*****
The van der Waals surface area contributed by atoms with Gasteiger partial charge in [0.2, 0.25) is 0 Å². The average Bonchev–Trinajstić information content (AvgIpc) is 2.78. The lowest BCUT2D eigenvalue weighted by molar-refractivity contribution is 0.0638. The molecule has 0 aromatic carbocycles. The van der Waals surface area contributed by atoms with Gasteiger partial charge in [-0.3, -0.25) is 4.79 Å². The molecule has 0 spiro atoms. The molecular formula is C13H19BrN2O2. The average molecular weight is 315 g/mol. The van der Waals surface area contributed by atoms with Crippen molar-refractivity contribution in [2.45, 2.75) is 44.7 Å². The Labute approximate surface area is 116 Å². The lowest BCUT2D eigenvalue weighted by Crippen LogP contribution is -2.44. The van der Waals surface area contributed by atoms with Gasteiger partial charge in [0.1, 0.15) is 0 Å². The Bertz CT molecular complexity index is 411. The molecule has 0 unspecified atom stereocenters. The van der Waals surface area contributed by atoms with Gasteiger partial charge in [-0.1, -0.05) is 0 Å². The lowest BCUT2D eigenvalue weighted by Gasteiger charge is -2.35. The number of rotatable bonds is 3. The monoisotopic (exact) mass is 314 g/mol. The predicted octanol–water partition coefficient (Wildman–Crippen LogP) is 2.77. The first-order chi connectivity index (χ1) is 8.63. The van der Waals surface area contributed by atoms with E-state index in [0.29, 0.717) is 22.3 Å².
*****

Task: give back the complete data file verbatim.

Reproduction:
The van der Waals surface area contributed by atoms with Gasteiger partial charge in [0.2, 0.25) is 0 Å². The average Bonchev–Trinajstić information content (AvgIpc) is 2.78. The lowest BCUT2D eigenvalue weighted by molar-refractivity contribution is 0.0638. The molecule has 0 aromatic carbocycles. The van der Waals surface area contributed by atoms with Gasteiger partial charge in [-0.3, -0.25) is 4.79 Å². The molecule has 0 spiro atoms. The molecular formula is C13H19BrN2O2. The average molecular weight is 315 g/mol. The van der Waals surface area contributed by atoms with Crippen molar-refractivity contribution in [2.45, 2.75) is 44.7 Å². The Labute approximate surface area is 116 Å². The lowest BCUT2D eigenvalue weighted by Crippen LogP contribution is -2.44. The van der Waals surface area contributed by atoms with Gasteiger partial charge in [0.1, 0.15) is 0 Å². The Bertz CT molecular complexity index is 411. The molecule has 0 unspecified atom stereocenters. The van der Waals surface area contributed by atoms with Gasteiger partial charge in [-0.1, -0.05) is 0 Å². The lowest BCUT2D eigenvalue weighted by Gasteiger charge is -2.35. The number of rotatable bonds is 3. The monoisotopic (exact) mass is 314 g/mol. The predicted octanol–water partition coefficient (Wildman–Crippen LogP) is 2.77. The first-order chi connectivity index (χ1) is 8.63. The van der Waals surface area contributed by atoms with E-state index in [0.29, 0.717) is 22.3 Å².